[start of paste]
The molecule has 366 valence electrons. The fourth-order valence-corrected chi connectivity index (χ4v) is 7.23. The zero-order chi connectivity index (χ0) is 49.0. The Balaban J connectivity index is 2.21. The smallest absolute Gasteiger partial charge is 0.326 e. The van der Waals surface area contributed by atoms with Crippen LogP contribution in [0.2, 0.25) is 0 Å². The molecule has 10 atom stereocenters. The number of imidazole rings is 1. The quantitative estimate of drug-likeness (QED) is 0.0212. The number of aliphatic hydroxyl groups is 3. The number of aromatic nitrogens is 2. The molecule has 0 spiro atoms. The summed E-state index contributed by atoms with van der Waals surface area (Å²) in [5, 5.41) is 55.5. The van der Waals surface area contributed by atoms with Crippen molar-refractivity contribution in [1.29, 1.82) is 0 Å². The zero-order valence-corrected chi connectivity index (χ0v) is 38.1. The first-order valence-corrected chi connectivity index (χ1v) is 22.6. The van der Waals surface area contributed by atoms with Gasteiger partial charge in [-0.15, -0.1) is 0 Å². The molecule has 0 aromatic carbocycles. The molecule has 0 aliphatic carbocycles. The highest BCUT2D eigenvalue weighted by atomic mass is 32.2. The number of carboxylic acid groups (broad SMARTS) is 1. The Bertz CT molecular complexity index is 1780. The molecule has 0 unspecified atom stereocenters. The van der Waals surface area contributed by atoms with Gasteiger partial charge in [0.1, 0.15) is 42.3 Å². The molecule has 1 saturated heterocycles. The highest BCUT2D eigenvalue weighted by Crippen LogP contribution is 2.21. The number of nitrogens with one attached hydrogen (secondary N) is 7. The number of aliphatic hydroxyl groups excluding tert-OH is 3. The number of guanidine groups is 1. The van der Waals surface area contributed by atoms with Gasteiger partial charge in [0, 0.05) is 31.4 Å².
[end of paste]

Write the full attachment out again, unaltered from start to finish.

The molecule has 366 valence electrons. The fourth-order valence-corrected chi connectivity index (χ4v) is 7.23. The zero-order chi connectivity index (χ0) is 49.0. The Balaban J connectivity index is 2.21. The smallest absolute Gasteiger partial charge is 0.326 e. The van der Waals surface area contributed by atoms with Crippen LogP contribution in [0.2, 0.25) is 0 Å². The molecule has 10 atom stereocenters. The number of imidazole rings is 1. The quantitative estimate of drug-likeness (QED) is 0.0212. The number of aliphatic hydroxyl groups is 3. The number of aromatic nitrogens is 2. The molecule has 0 spiro atoms. The summed E-state index contributed by atoms with van der Waals surface area (Å²) in [5, 5.41) is 55.5. The van der Waals surface area contributed by atoms with Crippen molar-refractivity contribution in [1.29, 1.82) is 0 Å². The zero-order valence-corrected chi connectivity index (χ0v) is 38.1. The first-order valence-corrected chi connectivity index (χ1v) is 22.6. The van der Waals surface area contributed by atoms with Gasteiger partial charge in [-0.15, -0.1) is 0 Å². The molecule has 0 aromatic carbocycles. The molecule has 0 aliphatic carbocycles. The highest BCUT2D eigenvalue weighted by atomic mass is 32.2. The number of carboxylic acid groups (broad SMARTS) is 1. The Bertz CT molecular complexity index is 1780. The molecule has 0 unspecified atom stereocenters. The van der Waals surface area contributed by atoms with Gasteiger partial charge in [0.1, 0.15) is 42.3 Å². The molecule has 1 saturated heterocycles. The highest BCUT2D eigenvalue weighted by Crippen LogP contribution is 2.21. The number of nitrogens with one attached hydrogen (secondary N) is 7. The number of aliphatic hydroxyl groups excluding tert-OH is 3. The number of guanidine groups is 1. The van der Waals surface area contributed by atoms with Gasteiger partial charge in [0, 0.05) is 31.4 Å².